In-Ho Oh Remembered

By Ronald E. Shaffer

On Friday, July 29, 2016, City Council of Philadelphia, by proclamation, declared the 3600 block of Hamilton Street in Powellton Village to be known as “In-Ho Oh Memorial Way”.

Fifty eight years ago on Monday, May 9, 1958, the body of In-Ho Oh, a University of Pennsylvania student, was buried in Old Pine’s historic churchyard in a graveside ceremony conducted by Rev. Donald Love. In-Ho Oh now rests in eternal peace with patriots of the American Revolution and a host of people who left their footprints in history in an effort to make an ever changing world a better place to live. Oh’s memory remains a timeless instruction…to turn sorrow into Christian purpose. And that’s exactly the path his Korean parents followed…halfway around the world.

In-Ho Oh was brutally gang murdered by eight teenage hoodlums who lived a few blocks away. Why? Why did they do this? Oh had just posted a letter to his parents in a mailbox at the corner of 36th and Hamilton Streets. Moments later he was beaten to death by “kids” using soda bottles and blackjacks. Why? For all of 35 cents in his pocket! The letter home to his parents arrived weeks later. But not before they received a Western Union cablegram with devastating news…your son was murdered in Philadelphia April 25, 1958. Their return cable instructed…ship our son’s body in a casket to Seoul. Days later a revised cable was sent…please locate a Presbyterian graveyard with a spare piece of land where our son can be buried. In-Ho Oh’s headstone at Old Pine to this day reminds us what his parents did “To Turn Sorrow into Christian Purpose.”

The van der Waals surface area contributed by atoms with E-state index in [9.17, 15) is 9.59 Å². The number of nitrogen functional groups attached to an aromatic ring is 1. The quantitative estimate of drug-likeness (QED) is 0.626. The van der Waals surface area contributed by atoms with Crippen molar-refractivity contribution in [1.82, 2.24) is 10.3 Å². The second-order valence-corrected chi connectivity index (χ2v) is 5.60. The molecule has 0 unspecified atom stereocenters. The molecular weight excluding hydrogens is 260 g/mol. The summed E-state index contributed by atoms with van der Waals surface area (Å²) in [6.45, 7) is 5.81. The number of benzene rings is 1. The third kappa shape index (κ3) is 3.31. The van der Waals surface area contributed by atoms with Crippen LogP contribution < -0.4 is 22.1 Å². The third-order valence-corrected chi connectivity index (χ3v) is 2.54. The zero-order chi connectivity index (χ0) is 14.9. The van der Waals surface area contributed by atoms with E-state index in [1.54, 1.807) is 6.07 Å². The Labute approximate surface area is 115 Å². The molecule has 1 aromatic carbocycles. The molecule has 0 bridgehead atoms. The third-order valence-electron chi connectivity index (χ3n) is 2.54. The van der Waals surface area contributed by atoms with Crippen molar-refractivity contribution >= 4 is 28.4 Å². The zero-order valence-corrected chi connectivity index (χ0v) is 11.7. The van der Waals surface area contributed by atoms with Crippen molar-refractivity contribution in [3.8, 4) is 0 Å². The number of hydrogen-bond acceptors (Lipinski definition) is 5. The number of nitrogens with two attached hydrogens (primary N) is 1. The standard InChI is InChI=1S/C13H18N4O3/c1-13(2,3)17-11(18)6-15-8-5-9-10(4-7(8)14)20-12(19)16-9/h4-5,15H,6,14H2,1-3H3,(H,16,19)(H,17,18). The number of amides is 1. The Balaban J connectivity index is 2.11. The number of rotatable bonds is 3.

His forgiving parents established a foundation to provide social guidance for each of their son’s attackers when they were released from prison. In addition, they successfully petitioned the courts for sentences reflecting the most generous treatment possible within the law. Their petitions ended, “that we can do something to minimize such juvenile-criminal actions…which are to be found not only in your country, but also Korea…and, we are sure…everywhere on earth. May God bless you, your people and particularly…the boys who killed our son and kinsman.”

As a graveyard tour guide, I am often asked, “When was the last person buried here?” I always clarify, “the last body burial in a casket was May 12, 1958.” Then I take them to In-Ho Oh’s granite gravestone where I read out loud, “To Turn Sorrow into Christian Purpose”…followed by “I’d like to share his parents story about forgiveness and Christian purpose.” 

More than one person has shed a tear.